Having worked on the Strategic Assets fund for five years, how did Kumar come to be entrusted with a co-manager’s role with ARTEMIS ALPHA? “When I was doing my rotation, I was given the odd project by John Dodd to look at, an opportunity he was looking at, and also particularly to help with monitoring some of our unlisted equity investments. My role just expanded organically. Artemis Alpha has always been run by John and Adrian Paterson – Adrian Paterson has worked with Will since the 1990s, they were at Jupiter together so they’ve got a strong relationship – and I’d occasionally find an idea. They would know what I was looking at for Will, and occasionally we’d say ‘That looks like a really interesting opportunity for Alpha too. Why don’t you buy it as well?’ So we were sharing the knowledge and the work, and effectively my role expanded because the number of ideas that we thought were compelling for Alpha started to grow. I’d say I did this for about two years, maybe a little bit longer, before I was appointed co-manager of the trust itself.”
Two factors combined to make the move a timely one. One is the impending retirement of Paterson, who has co-managed the Alpha Trust since it was taken on by Artemis 15 years ago. The second is that the trust, once one of the highest of high fliers in the trust universe, has in recent years suffered a striking loss of form, prompting the board, after consultation with shareholders and its managers, to announce a new strategy which it will be down to Dodd and Kumar to implement.
The discount at which the shares in Artemis Alpha trade tells the story of the need for a turnaround as graphically as anything. During its first decade, when the trust made a sparkling return of some 400% – well ahead of its peer group and double the return of the FTSE All-Share index – the shares consistently traded at or around net asset value. However, around 2014 results started to disappoint, the result of a combination of different factors. These included an above average number of holdings of energy stocks in a period when oil prices were on course to plummet from $100 to below $30 a barrel, the high proportion of difficult-to-value unlisted equities in the portfolio and a suspicion – so some observers clearly thought – that the managers, all busy with other responsibilities, might perhaps have taken their eye off the ball.
The occasional premium then started to disappear, to be replaced by a discount that got as wide as 25% at its worst, prompting some influential shareholders to agitate for change. Had it not been for the fact that Dodd, Paterson and other managers at Artemis together own nearly 20% of the equity, it is doubtful whether the trust would have survived. In the event, the board decided to take remedial action and after consultation the new strategy – which includes a commitment to reduce the unlisted holdings from around 25% to less than 10% – was formally adopted in April 2018 and Kumar was given his chance to show whether his youthful promise would translate into a more senior and responsible role.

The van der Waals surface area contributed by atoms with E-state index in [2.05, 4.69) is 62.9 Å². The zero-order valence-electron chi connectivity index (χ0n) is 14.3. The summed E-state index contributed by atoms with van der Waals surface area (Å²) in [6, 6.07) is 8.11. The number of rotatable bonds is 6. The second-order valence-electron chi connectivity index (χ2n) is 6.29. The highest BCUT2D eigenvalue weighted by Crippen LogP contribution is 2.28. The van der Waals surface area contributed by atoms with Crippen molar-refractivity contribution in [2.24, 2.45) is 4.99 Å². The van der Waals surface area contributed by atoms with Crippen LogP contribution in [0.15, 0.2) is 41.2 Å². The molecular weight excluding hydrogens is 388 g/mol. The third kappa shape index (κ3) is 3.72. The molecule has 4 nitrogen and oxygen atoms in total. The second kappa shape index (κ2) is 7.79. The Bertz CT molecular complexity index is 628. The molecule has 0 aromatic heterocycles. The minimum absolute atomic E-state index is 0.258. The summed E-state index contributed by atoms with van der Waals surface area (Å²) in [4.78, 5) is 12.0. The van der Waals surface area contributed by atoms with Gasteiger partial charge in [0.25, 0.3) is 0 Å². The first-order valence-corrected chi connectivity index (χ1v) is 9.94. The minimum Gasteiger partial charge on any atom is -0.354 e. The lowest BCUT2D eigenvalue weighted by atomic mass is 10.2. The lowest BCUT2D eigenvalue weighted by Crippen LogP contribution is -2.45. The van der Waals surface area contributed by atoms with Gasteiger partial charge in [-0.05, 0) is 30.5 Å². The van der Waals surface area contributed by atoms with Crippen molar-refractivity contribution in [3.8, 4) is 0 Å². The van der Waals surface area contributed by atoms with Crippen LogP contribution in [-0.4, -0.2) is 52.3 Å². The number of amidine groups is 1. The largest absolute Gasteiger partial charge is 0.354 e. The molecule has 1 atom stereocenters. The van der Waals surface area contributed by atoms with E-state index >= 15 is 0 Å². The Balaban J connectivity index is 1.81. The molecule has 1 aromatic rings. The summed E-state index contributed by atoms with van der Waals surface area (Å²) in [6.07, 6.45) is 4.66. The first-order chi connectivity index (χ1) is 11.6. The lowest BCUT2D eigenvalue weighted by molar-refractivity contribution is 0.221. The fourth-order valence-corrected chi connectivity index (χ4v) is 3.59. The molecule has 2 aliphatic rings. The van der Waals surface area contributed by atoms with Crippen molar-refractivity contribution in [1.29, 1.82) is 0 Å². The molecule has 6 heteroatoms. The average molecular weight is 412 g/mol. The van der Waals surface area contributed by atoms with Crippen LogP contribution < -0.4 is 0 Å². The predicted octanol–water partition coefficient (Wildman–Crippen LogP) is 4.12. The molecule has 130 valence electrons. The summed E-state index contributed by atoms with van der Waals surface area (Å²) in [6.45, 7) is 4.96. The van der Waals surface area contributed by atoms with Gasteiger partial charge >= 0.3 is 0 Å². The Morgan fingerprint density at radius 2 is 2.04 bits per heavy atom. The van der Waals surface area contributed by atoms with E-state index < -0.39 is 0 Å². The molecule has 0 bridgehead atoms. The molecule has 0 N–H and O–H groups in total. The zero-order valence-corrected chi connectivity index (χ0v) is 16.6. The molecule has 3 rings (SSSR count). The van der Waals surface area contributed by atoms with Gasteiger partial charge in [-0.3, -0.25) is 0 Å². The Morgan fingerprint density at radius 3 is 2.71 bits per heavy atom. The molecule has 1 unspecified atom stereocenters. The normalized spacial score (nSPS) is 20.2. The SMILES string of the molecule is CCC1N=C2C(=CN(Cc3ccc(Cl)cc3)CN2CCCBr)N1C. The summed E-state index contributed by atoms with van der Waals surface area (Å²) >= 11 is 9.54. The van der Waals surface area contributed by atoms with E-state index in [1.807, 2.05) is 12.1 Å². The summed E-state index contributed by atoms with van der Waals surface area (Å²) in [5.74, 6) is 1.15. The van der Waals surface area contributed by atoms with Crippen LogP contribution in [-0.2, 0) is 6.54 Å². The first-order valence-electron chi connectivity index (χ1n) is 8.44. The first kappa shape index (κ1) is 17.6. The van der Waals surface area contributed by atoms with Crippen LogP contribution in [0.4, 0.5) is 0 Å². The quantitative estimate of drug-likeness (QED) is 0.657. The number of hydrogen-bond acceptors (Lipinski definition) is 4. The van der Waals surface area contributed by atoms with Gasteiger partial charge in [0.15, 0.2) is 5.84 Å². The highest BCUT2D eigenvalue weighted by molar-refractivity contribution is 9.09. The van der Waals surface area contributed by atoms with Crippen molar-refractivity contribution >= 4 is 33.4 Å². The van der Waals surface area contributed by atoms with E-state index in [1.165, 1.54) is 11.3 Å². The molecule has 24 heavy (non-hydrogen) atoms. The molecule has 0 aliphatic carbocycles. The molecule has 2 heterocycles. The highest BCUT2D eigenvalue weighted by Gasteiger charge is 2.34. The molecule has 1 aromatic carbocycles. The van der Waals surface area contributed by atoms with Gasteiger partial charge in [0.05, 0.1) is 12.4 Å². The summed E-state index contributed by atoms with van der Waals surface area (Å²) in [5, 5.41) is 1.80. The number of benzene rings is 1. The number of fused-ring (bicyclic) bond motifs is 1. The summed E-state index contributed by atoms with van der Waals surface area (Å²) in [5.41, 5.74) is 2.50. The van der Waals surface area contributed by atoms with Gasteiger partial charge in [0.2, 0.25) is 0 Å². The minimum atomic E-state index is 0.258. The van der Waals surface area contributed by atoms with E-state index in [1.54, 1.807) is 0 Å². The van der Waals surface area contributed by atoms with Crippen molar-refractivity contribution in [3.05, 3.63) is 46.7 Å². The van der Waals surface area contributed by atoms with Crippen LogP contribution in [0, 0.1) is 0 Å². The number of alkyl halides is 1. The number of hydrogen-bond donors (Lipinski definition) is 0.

So what exactly, we ask, is his role now as co-manager, given that John Dodd continues to run both the firm and his other funds? “John and I work very closely. As you can imagine, we’ve got quite a strong relationship given that he brought me through the door on day one. What do I do? I meet a lot of companies, I think over 200 a year. For example, I’m going to Germany next week for two days to see companies that our largest investment, Rocket Internet, has invested in. I really like being on the ground, trying to pick up as much as I can about a company’s culture, how it’s being run and its competitive position.”
“John clearly has tremendous experience, having been in the industry for over 30 years. So we work closely together in the sense that we bring the data back, have a look at it, analyse it and then make the decisions together with a view to constructing a portfolio with a number of interesting equities that we think are more valuable than the market is currently giving them credit for.” The division of labour appears to be that Kumar is doing most of the stock research while his mentor, apart from the resource stocks which have always been his specialism at the firm, is there to ratify the decisions and oversee the overall composition of the portfolio.
Will it work? It is not as unusual as you might think for fund managers to start having a say in running money at such a relatively young age – Littlewood, for example, was 25 when he started running the Jupiter Income fund back in the 1990s. The saying, if you are good enough, you are old enough, is truer of fund management than many other professions, where experience is often an overarching requirement for success. One benefit of the investment trust structure is that, when the discount has sunk as low as it had done with Artemis Alpha two years ago, there is not so much to lose from taking a new and bold initiative. An essential element of the new strategy is the board’s commitment to offer shareholders an opportunity to exit at close to net asset value every three years.